Those who are thorough going progressives hold to American democratic ideals on just about all issues. They are the bedrock of our democracy. But, when seen metaphorically on a left-to-right scale, the bedrock of our democracy is on one side - the "extreme left." The left-to-right scale metaphor makes it look like the bedrock of our democracy is "extreme." And conservatives have been characterizing defenders of traditional American ideals like civil liberties, the welcoming of immigrants, and public education as extremists.
Accordingly, the left-to-right scale metaphor creates a metaphorical "center" with about a third of voters located between the two "extremes" - even though their views vary every which way and don't constitute a single mode of thought at all.
Metaphor is a normal, and mostly unconscious, mechanism of thought. It is sometimes harmless, and at other times can be used for good or ill. The left-to-right scale metaphor is not harmless. It is being politically manipulated to the disadvantage of American democratic ideals.
From Glenn Greenwald
When Jesse Helms died last month, there was a discussion about Helms in an online email group of prominent liberal Beltway journalists, and one participant asked whether the Left has any equivalent to Jesse Helms, and a well-known "liberal" journalist responded: "Yes -- the ACLU extremists." Time's Joe Klein said last year that objections to the Senate's warrantless eavesdropping bill were merely "fodder for lawyers and civil liberties extremists" -- a phrase which GOP Rep. Pete Hoekstra then praised in National Review.It would seem that a significant portion of our political press have turned into relativists. Given that Jesse Helms was a racist bigot who sought to deny civil rights to a portion of American citizens and the ACLU is a non-racist organization dedicated to preserving the civil rights of all American citizens, the only measure by which both can be considered "extreme" is if you're judging commitment to either cause. In which case, it certainly is a sad reflection on the state of political discourse in America that not really caring all that much about the rights guaranteed Americans in their Constitution and Bill of Rights is considered being "moderate."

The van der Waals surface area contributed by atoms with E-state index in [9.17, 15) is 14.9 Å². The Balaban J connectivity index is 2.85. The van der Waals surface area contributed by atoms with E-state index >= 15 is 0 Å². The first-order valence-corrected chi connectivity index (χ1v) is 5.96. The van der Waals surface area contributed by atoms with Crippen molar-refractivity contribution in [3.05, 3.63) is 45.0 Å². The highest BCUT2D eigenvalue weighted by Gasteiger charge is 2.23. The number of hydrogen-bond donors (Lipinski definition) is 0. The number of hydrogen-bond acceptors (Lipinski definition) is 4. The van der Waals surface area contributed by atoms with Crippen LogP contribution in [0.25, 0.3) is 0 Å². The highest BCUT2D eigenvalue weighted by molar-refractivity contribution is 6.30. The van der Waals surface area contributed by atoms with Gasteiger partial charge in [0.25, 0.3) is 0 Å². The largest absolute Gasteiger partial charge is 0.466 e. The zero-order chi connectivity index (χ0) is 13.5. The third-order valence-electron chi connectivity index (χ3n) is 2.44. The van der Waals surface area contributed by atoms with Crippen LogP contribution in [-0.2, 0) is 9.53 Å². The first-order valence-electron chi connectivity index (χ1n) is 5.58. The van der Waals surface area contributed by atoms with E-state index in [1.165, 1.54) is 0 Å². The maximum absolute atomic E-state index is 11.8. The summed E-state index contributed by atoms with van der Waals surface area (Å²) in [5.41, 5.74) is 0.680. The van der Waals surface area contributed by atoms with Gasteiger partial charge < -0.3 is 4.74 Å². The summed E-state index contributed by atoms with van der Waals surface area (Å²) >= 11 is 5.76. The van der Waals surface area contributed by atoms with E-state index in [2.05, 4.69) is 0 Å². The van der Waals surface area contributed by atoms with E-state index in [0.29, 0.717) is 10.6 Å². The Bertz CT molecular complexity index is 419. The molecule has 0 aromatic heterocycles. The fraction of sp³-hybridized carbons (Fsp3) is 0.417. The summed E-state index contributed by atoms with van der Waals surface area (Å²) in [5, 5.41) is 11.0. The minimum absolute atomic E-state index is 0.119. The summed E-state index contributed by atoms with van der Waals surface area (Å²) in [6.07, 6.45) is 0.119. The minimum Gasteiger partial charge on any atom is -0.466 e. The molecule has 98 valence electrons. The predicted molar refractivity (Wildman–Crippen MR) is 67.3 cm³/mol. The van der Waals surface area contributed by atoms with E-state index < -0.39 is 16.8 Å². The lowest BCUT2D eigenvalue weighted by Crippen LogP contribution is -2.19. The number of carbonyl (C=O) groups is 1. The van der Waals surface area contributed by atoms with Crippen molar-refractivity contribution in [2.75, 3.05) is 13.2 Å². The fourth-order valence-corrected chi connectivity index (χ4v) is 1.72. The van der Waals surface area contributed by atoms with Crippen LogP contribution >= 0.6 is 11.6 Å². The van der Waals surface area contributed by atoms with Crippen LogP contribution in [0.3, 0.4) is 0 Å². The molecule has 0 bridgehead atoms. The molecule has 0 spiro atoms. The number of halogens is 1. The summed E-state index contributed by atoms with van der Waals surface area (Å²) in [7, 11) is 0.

"Our Republic and its press will rise or fall together. An able, disinterested, public-spirited press, with trained intelligence to know the right and courage to do it, can preserve that public virtue without which popular government is a sham and a mockery. A cynical, mercenary, demagogic press will produce in time a people as base as itself. The power to mould the future of the Republic will be in the hands of the journalists of future generations." - Joseph Pulitzer, The North American Review (May 1904)